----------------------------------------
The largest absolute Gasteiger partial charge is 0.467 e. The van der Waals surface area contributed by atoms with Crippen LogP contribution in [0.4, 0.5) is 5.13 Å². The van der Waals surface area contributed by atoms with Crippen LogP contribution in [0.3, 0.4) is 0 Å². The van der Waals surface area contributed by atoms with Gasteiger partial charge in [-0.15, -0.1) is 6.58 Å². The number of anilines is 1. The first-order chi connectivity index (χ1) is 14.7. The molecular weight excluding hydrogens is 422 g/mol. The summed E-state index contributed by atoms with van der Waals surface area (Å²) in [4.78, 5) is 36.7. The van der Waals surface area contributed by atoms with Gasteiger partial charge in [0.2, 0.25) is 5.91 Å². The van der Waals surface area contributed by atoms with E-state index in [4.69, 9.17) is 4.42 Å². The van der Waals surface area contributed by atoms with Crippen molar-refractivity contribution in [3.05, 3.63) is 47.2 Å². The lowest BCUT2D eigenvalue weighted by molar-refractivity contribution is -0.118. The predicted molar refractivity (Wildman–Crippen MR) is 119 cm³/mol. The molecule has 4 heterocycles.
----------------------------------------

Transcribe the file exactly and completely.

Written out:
The largest absolute Gasteiger partial charge is 0.467 e. The van der Waals surface area contributed by atoms with Crippen LogP contribution in [0.4, 0.5) is 5.13 Å². The van der Waals surface area contributed by atoms with Crippen LogP contribution in [0.3, 0.4) is 0 Å². The van der Waals surface area contributed by atoms with Gasteiger partial charge in [-0.15, -0.1) is 6.58 Å². The number of anilines is 1. The first-order chi connectivity index (χ1) is 14.7. The molecular weight excluding hydrogens is 422 g/mol. The summed E-state index contributed by atoms with van der Waals surface area (Å²) in [4.78, 5) is 36.7. The van der Waals surface area contributed by atoms with Gasteiger partial charge in [0.2, 0.25) is 5.91 Å². The van der Waals surface area contributed by atoms with E-state index in [4.69, 9.17) is 4.42 Å². The van der Waals surface area contributed by atoms with Crippen molar-refractivity contribution in [3.05, 3.63) is 47.2 Å². The lowest BCUT2D eigenvalue weighted by molar-refractivity contribution is -0.118. The predicted molar refractivity (Wildman–Crippen MR) is 119 cm³/mol. The molecule has 4 heterocycles.